mother
has a child
that is my
half-brother.
My father
smothers
him with gifts.
-B

Why do you never say
Oh, Mother!
It’s only
Oh, Brother!
Does it bother
anyone else?
I wonder
if every other
person
thinks we should
offer
Mother
an Oh!
every now and then too.
-L

Today’s was better: 17. Write a poem as an elderly version of yourself looking back on these years. I love that Hannah’s ‘older self’ is 10!

This is from your ten year old self:
Spend more time dancing,
because it makes you happy.
Spend more time drumming,
because it makes you feel good.
And also,
math gets harder.
-H

Be sure to say thanks.
Thanks for taking me to a whale movie,
thanks for taking me to
Making Waves to meet
Mr. Cousteau,
and driving me to the river.
Also, that trip I took,
that mentor I met,
it was the best day ever,
so, say thanks.
-G

You thought
that you couldn’t
do this,
but I have already done it.
Do not underestimate
yourself.
-B

I often wondered then
was it worth it?
Looking back now,
I say yes.
It was good to say
today we are going on a road trip,
today we are doing school
in a museum,
today we are reading a book under the
canopy of a tree,
today we are making a memory.
It was good to make learning
happen early and spend afternoons
lazing by the river, watching the ducks float by.
It was good to say that school could be
an IMAX movie about whales,
or cleaning up a river,
or dancing with the Moscow ballet,
or flying a plane.
Those moments, they will stick around
forever.
So, to myself I say yes,
it was worth it.
-L

Today we did some school and then went to the library for my art co-op. I didn’t take my camera, which is too bad because there were some great pieces being created. We were making mosaics, but in reverse. We started with a shape, crumpled it, smoothed it out, colored it, then ripped (or cut) the shape and glued it onto construction paper. The kids could crumple the paper to make lines that they then traced over and colored, or the could just draw lines and color, or just color without lines. They could cut or rip the paper and assemble it back into the shape, or not. It was just an hour and a half of creative art, make what you want. The Moms got to make some art too, which is always nice.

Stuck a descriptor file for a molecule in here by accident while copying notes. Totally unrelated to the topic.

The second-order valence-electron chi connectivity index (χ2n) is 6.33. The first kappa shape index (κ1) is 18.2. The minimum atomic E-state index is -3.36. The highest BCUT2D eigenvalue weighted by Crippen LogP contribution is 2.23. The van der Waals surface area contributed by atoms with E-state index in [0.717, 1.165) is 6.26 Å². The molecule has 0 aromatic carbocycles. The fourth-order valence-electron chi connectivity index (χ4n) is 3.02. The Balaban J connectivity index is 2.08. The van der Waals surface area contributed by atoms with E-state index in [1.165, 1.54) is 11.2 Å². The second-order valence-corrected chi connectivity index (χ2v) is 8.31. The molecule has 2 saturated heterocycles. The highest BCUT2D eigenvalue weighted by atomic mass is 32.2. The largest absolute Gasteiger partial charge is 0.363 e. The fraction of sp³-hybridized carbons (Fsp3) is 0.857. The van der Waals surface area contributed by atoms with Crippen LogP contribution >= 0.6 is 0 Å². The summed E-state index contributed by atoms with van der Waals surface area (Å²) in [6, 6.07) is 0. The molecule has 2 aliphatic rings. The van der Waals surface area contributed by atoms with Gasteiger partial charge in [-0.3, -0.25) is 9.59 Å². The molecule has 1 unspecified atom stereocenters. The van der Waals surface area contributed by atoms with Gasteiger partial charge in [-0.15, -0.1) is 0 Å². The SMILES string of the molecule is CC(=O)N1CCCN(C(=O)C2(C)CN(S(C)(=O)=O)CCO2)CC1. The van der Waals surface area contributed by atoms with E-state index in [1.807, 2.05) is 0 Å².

Bethany is making art too, today she used sparkle (I didn’t realize it was sparkle) Mod podge to glue pages from a dictionary to a frame back. She’s almost done with her zentangle hands that go on top of the paper and there are letters we stamped with the die-cut machine at RAFT that spell out ‘you are more’. The art is for CORE’s WOW show and it’s a collage based on a song and kind of inspired by Barbara Kruger (whom she found out about during her art class.) I think it will look really cool when she’s done, I’ll take a picture of it then.

Ortho, edible plants, retreat, Frozen

We started the day off at an ortho appointment for Bethany, it’s the same outfit, but this location is closer to us. I like this guy better, he thinks that the space left by pulling her last baby tooth (which had no permanent tooth) can be brought together. This is good for many reasons, for one thing it means she won’t have to get an implant and for another…it’s cheaper than getting an implant. Then we headed to Boulder to CU for the medicinal/edible plant walk.

There were about 50 people following her around, so it was hard to step in and get a picture of the plants. The lady leading it was a herb expert an we heard about the normal edible plants (which, she pointed out, edible doesn’t mean they taste great, it just means they won’t kill you if you eat them.) Dandelion, mallow plant (which should be putting out edible seed pods right about now, but I think Maisy eats them before we see them), herbs like mint, thyme, sage, and lavender.

We saw plants in the violet family like these Johnny-jump-ups, violas and violets.